Amazon's Kindle gets its own app store

Amazon has decided to open its popular e-reader, the Kindle, to developers.

Amazon has begun distributing a Kindle Development Kit to a select number of partners, including video games maker Electronic Arts (EA). Amazon has confirmed that user revenue will be split 70% to the developer and 30% to Amazon net of delivery fees of $0.15 / MB.

The Kindle Development Kit includes sample code, documentation, and the Kindle Simulator, which allows developers to build and test their content on virtual versions of Kindle hardware and PC, Mac and Linux software.

"The Kindle Development Kit opens many possibilities--we look forward to being surprised by what developers invent" said Ian Freed, Vice President, Amazon Kindle.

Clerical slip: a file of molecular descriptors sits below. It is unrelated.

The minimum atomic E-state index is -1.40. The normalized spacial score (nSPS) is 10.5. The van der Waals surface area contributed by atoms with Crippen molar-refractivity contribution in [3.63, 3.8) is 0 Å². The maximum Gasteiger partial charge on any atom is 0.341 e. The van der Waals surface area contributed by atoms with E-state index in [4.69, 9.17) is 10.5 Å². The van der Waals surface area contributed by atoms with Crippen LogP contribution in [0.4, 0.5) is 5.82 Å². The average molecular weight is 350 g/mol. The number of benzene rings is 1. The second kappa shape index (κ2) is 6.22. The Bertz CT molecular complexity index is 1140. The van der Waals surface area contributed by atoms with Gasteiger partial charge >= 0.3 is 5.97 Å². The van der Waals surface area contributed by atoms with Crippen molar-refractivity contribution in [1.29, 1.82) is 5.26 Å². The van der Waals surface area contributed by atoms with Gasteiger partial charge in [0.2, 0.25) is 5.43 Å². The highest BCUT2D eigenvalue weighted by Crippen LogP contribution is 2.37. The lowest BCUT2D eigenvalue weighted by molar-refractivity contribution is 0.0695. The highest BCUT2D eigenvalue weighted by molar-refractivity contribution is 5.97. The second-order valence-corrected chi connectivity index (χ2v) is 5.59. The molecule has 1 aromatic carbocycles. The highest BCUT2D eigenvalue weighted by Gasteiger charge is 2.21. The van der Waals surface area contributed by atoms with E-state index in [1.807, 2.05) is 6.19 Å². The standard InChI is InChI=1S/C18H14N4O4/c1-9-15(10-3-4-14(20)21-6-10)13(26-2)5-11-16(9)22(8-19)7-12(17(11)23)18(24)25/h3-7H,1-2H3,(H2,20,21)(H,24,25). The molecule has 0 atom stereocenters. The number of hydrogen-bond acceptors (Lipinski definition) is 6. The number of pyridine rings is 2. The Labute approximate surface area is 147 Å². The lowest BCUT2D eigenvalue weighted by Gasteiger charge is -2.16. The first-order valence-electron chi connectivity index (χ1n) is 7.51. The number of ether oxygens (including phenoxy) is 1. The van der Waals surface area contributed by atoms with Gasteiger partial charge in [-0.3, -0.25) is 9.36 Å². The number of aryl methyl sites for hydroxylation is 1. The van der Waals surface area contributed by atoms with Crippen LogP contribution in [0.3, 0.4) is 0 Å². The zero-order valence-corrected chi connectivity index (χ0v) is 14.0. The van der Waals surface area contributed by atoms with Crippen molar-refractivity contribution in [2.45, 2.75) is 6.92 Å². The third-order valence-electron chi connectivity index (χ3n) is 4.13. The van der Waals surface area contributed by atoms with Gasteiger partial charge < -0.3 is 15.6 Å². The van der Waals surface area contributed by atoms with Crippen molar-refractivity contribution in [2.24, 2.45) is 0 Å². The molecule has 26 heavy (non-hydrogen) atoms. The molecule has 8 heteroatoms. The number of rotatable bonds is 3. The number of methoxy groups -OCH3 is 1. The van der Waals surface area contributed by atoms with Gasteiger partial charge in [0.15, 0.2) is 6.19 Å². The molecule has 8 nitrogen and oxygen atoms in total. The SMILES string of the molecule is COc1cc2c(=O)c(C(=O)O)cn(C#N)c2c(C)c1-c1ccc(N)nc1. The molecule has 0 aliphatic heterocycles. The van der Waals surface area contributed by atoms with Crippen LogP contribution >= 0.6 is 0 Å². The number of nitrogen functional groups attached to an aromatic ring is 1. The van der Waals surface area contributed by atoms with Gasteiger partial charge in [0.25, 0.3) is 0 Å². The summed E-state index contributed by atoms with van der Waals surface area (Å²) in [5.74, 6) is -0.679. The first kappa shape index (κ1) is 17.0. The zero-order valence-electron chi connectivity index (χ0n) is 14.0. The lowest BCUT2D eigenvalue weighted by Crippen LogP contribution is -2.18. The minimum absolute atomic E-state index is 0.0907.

Developers will be able to sell their applications, called "active content" by Amazon, in the following ways:

  • Free – Active content applications that are smaller than 1MB and use less than 100KB/user/month of wireless data may be offered at no charge to customers. Amazon will pay the wireless costs associated with delivery and maintenance.
  • One-time Purchase – Customers will be charged once when purchasing active content. Content must have nominal (less than 100KB/user/month) ongoing wireless usage.
  • Monthly Subscription – Customers will be charged once per month for active content.

With Apple rumoured to be launching a Tablet next week, it remains to be seen whether an application store on non-colour screen device will take off. Amazon plans to introduce a limited beta of the development kit next month. "Active content" for the Kindle will be available later this year according to an Amazon spokesperson.

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